Cushman & Wakefield has shown that government asset management agencies have €264bn of non-core real estate to offload, ahead of next month’s stress tests for European banks.
The real estate adviser has published an analysis of 10 European entities set up to liquidate bad property assets and loans owned by national banks.
The European Real Estate Loan Sales Market report for the third quarter shows that more commercial real estate loans and real estate-owned transactions were closed this year to-date (€54.9bn) than in 2012 and 2013 combined.
With a pipeline of €30.8bn in live sales and €24bn in planned disposals, Cushman expects the total volume for 2014 to break the €60bn mark.
Federico Montero, head of EMEA loan sales, said upcoming stress tests would force banks to reclassify troubled assets.
“Many European banks will be forced to finally face up to the facts… which in turn may cause a few capital requirement challenges,” he said.
“With the clear success of the Irish and Spanish asset management agencies, other European governments may follow suit in setting up asset management agencies to workout the non-core exposures.”
Cushman reported a net value of €173bn once loan loss provisions were factored in.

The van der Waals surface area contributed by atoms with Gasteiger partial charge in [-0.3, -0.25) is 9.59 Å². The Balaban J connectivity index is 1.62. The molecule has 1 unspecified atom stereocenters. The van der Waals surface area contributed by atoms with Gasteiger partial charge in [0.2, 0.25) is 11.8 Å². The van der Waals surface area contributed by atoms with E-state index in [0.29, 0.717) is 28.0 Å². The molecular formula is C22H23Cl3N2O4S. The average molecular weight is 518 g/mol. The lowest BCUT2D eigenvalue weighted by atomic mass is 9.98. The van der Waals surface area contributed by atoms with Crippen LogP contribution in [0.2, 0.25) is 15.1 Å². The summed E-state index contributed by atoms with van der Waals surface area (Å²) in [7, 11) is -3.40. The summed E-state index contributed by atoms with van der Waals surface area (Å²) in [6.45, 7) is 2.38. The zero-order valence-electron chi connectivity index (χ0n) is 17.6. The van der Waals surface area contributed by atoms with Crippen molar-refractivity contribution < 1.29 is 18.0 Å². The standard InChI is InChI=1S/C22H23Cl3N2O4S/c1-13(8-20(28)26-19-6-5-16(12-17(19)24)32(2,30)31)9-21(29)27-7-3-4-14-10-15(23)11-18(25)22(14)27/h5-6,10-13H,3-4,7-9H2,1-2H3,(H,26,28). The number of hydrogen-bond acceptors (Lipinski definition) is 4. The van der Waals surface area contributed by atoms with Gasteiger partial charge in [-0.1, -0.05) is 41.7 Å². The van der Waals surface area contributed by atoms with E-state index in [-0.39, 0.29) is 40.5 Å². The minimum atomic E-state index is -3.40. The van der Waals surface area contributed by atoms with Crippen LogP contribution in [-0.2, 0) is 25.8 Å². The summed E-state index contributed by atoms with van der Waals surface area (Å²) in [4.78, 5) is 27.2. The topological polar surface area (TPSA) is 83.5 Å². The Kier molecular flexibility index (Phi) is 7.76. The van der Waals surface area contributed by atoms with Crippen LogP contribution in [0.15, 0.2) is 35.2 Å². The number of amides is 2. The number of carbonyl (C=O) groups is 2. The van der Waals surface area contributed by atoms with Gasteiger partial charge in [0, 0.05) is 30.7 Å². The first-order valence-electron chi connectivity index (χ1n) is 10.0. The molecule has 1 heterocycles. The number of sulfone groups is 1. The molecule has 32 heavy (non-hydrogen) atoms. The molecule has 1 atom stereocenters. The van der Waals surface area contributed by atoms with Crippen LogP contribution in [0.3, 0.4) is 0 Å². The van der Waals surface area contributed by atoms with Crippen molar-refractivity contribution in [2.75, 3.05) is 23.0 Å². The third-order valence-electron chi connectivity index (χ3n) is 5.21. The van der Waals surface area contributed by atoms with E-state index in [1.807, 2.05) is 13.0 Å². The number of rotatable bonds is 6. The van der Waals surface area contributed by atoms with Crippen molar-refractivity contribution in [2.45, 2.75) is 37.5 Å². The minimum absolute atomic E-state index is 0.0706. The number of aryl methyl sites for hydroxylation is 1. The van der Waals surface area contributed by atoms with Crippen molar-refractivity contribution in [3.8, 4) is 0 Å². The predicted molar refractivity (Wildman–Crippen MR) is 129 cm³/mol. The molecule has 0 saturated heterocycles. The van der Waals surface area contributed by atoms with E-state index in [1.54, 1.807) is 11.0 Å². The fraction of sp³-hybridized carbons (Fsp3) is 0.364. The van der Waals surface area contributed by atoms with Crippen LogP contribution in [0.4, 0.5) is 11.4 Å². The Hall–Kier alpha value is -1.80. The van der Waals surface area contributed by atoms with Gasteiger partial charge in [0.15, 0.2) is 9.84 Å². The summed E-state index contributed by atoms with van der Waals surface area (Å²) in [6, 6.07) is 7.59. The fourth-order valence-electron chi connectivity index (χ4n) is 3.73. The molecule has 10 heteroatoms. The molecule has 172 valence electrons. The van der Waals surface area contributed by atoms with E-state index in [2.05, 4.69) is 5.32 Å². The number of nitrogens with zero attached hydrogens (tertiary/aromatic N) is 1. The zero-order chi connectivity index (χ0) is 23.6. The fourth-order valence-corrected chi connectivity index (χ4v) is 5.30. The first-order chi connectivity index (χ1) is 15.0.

The assets management agencies represent 45% of the total exposure held by all European financial entities, according to Cushman & Wakefield.
Nearly 40% of the total gross non-core assets held by the agencies relates to Spain, with the country’s Sareb organisation accounting for almost all of it.
More than half (51%) of the non-core exposure is secured by residential assets, while 31% is secured by commercial property assets.
Frank Nickel, executive chairman of Cushman & Wakefield’s EMEA corporate finance group, said: “Whilst the UK, Spain and Ireland continue to dominate the investment landscape, new geographies are beginning to attract global capital for the first time – a trend that is only set to continue with the ongoing asset quality reviews helping to facilitate the deleveraging process.
“However, investors will remain cautious in regards to new markets, with the country’s legal system being a crucial investment factor.”